When I was young, I held a special reverence for writers. Their words were important and being published was a sign of success. That mystique is now gone. With the boom in indie publishing, there is a plethora of new scribblers. It seems that almost everyone I know has published or is writing a book. Why do some succeed while others remain unknown even after publishing several books?
Attitude, the game changer
Today’s writers succeed when they step down from the pedestal of the almighty writer and step up to the challenges of the modern-day author. Thinking of yourself as an author instead of a writer is more than semantics: being an author encompasses all the entrepreneurial activities associated with book making: writing, publishing, and marketing. This is a very different mindset from the past when an author wrote books and someone else published and publicized them. Today’s accomplished authors, whether traditionally or indie published, integrate writing with publishing and marketing.
Purists may complain that these tasks should not be part of a writer’s responsibility. Among these diehards are many starving hopefuls just waiting to be found. I see them all the time. In my writer’s club are people who have been sending their manuscript to agents and publishers for years. With each rejection, they lose self-esteem and confidence.
Just a change in attitude could make a big difference to them. Instead of looking to an agent or publishing house for affirmation that their book is worthy of publication, believing in the value of their book and taking on the responsibilities of an indie author could start them on the road to success. At least, their book would be published, read, and reviewed. Having a history may even further their chances of being picked up by a publisher for their next book, if that remains their desire.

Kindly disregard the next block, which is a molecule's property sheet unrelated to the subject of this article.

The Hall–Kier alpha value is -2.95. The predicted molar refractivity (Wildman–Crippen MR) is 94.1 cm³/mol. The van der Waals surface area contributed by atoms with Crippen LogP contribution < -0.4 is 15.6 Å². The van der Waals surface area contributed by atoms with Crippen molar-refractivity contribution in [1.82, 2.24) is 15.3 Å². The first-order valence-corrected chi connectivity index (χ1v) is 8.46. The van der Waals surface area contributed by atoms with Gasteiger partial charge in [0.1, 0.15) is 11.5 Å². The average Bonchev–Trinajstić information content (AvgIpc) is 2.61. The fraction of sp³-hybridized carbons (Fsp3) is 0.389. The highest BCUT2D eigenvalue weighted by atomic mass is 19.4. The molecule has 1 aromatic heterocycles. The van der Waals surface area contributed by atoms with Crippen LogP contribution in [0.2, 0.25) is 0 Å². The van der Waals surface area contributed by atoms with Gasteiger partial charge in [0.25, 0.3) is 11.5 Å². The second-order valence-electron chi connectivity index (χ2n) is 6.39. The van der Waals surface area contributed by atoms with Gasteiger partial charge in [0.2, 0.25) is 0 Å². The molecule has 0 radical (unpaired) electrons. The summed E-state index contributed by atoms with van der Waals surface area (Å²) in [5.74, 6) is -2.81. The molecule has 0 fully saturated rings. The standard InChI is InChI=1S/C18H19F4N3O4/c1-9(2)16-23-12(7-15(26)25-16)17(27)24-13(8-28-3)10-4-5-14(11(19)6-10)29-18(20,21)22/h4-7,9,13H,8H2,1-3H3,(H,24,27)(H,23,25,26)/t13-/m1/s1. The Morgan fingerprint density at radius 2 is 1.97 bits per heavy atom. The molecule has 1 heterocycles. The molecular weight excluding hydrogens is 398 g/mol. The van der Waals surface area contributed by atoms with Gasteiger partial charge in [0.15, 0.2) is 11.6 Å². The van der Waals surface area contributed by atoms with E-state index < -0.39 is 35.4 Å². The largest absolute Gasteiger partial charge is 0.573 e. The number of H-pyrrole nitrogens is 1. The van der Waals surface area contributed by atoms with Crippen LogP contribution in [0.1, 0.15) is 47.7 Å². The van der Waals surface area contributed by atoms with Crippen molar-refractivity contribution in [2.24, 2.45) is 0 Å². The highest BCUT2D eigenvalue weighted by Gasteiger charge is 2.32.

To be successful as an author, break away from the old ways of thinking as a writer and embrace authorprenuersip—a business approach to writing. (See part two of this series for a better understanding.)
Authorpreneurs are analytical, have the courage to ask for help and the confidence in their abilities to learn what they need to succeed. They accept full responsibility for becoming a successful author. They do not necessarily do all the work themselves.
“Nothing can stop the man with the right mental attitude from achieving his goal; nothing on earth can help the man with the wrong mental attitude.” Thomas Jefferson
What this change in attitude entails
Are you ready to make the paradigm shift from being a writer to being an authorpreneur? If so, are you prepared to do what is needed to become the successful author you envision being? No matter what your concept of success is, achieving it takes work, lots of it.
First, write a great book. As arduous as the writing process may be, for most authors this is the fun part. Then, get the book published. The third step—marketing–is often seen as the not-so-fun part, but it need not be.
Marketing is time-consuming, but it is not a waste of time.
Initially, I found it daunting to create my author’s platform (the tools used to market my books.) As I became more comfortable with the tools, the marketing became easier. One day, I realized I was not just marketing, but engaging in conversations with followers and potential readers. Tweeting, blogging, and posting became interesting, and the drudgery vanished. Book signings, presentations, and one-on-one conversations are now part of what I do and who I am. Accepting what it means be a modern-day author and immersing myself into that role has made such a difference.
If you cannot make it part of who you are as a writer and if you believe it is better to spend precious hours writing the next book than promoting the current one, hire a publicist. Spend time with this person to ensure that they “get” you and understand your message. If you are not satisfied with the results, hire someone else. Just don’t hand over the responsibility for your success to someone else.
“To reach a port, we must sail—Sail, not tie at anchor—Sail, not drift.” – Franklin Roosevelt
Has your attitude about your role as a writer changed? How has it made a difference for you? Please comment.